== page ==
[¶5.] The tank Shawn Poulos was cleaning on April 13, 1982, was one of several which Frac Tanks had rented to HPC, Inc. (HPC). The tanks had been used once, and they required cleaning before being used again. Frac Tanks usually cleaned the tanks at its shop, but for reasons of convenience and economy, Randy Richardson, completions foreman for HPC, asked Frac Tanks to clean the rented tanks on location.
[¶6.] On the morning of April 13, Richard Kennison, Shawn Poulos and Ed Golnitz arrived at the site. Golnitz was principally responsible for moving the tanks around the site, but he also had tank cleaning experience. Already present at the site were Leslie Fotheringham, who drove a hot oil truck for Mountain States Hot Oil, and Randy Richardson of HPC. Fotheringham's duties included heating the tanks and supplying warm water to the tank cleaners for spraying down the inside of the tanks. Richardson, as completions foreman at the well site, generally supervised the tank cleaning operation for HPC.
[¶7.] Kennison entered and cleaned the first tank. While inside the tank, he was so affected by fumes that he later told OSHA investigators that he was "worse than drunk." Richardson, observing Kennison's condition, told him to get out of the tank and get some fresh air. Golnitz testified that he finished cleaning the first tank.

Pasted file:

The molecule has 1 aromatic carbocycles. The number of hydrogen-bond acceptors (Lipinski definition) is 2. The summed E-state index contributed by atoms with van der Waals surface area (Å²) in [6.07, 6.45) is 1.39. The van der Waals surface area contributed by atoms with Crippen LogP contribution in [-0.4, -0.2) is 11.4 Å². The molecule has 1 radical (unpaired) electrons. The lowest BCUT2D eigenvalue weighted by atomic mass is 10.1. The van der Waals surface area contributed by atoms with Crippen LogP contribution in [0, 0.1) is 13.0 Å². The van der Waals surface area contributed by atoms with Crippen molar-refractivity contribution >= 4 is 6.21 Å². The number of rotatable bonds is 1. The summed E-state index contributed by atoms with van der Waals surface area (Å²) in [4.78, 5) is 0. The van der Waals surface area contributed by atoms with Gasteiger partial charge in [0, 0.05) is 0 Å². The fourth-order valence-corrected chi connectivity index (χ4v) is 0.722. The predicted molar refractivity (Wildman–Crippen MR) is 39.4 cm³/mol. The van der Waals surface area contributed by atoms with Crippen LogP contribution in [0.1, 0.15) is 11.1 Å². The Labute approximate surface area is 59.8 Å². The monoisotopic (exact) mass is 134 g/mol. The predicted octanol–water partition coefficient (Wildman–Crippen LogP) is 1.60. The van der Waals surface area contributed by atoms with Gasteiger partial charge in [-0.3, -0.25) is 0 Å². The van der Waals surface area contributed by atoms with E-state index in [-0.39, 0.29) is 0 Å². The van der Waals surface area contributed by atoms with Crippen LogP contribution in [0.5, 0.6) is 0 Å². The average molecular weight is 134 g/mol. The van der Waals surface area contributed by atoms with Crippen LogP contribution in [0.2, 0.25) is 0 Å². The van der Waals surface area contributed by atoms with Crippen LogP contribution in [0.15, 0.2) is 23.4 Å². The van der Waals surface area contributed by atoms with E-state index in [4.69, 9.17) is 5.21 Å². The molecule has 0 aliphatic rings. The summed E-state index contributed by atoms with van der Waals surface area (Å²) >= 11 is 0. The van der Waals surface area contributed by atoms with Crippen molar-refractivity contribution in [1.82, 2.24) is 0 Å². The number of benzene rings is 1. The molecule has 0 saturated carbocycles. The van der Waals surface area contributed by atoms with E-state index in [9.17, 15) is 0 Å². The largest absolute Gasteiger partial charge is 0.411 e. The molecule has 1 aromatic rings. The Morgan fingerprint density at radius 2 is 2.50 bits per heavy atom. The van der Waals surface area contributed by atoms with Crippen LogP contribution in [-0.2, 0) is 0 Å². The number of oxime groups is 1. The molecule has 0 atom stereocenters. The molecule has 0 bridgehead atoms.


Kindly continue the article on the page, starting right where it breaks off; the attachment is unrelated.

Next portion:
[¶8.] Richardson was apparently concerned about Kennison's reaction to the fumes in the first tank, and he told Kennison not to have more than one man in a tank at one time, to switch off frequently and not to spend too much time in the tanks. He then left the site with other HPC personnel. Kennison entered the second tank and began washing it down, and Shawn Poulos followed. Shortly after they entered the tank, Ed Golnitz, who was looking into the tank, saw both men collapse. He and Fotheringham entered the rear hatch of the tank to rescue the downed men. They passed Shawn Poulos, who was sitting in the middle of the tank floor, apparently still conscious, and assisted Kennison, who was at the front of the tank and appeared unconscious. They managed to get Kennison propped up and placed his head in or near the front porthole. By the time they attempted to assist Poulos, Fotheringham and Golnitz were feeling the effects of the fumes. Fotheringham looked out the porthole, saw that Richardson had returned, and yelled to him for help. Richardson enlisted the assistance of two truck drivers to help lift Shawn Poulos out of the tank. By the time Poulos was removed from the tank, he had stopped breathing. Attempts at artificial respiration and CPR were unsuccessful. Poulos was taken by helicopter to Rock Springs, where he was declared dead.
[¶9.] On April 12, 1984, appellant filed this wrongful death action alleging, among other things, that appellees were liable as culpably negligent coemployees.1 Appellees initially moved for summary judgment on September 6, 1985, and the court denied their motions. After further discovery, appellees renewed their motions, and the court granted summary judgment in their favor on the day before the scheduled trial. Appellant now appeals from the order granting summary judgment.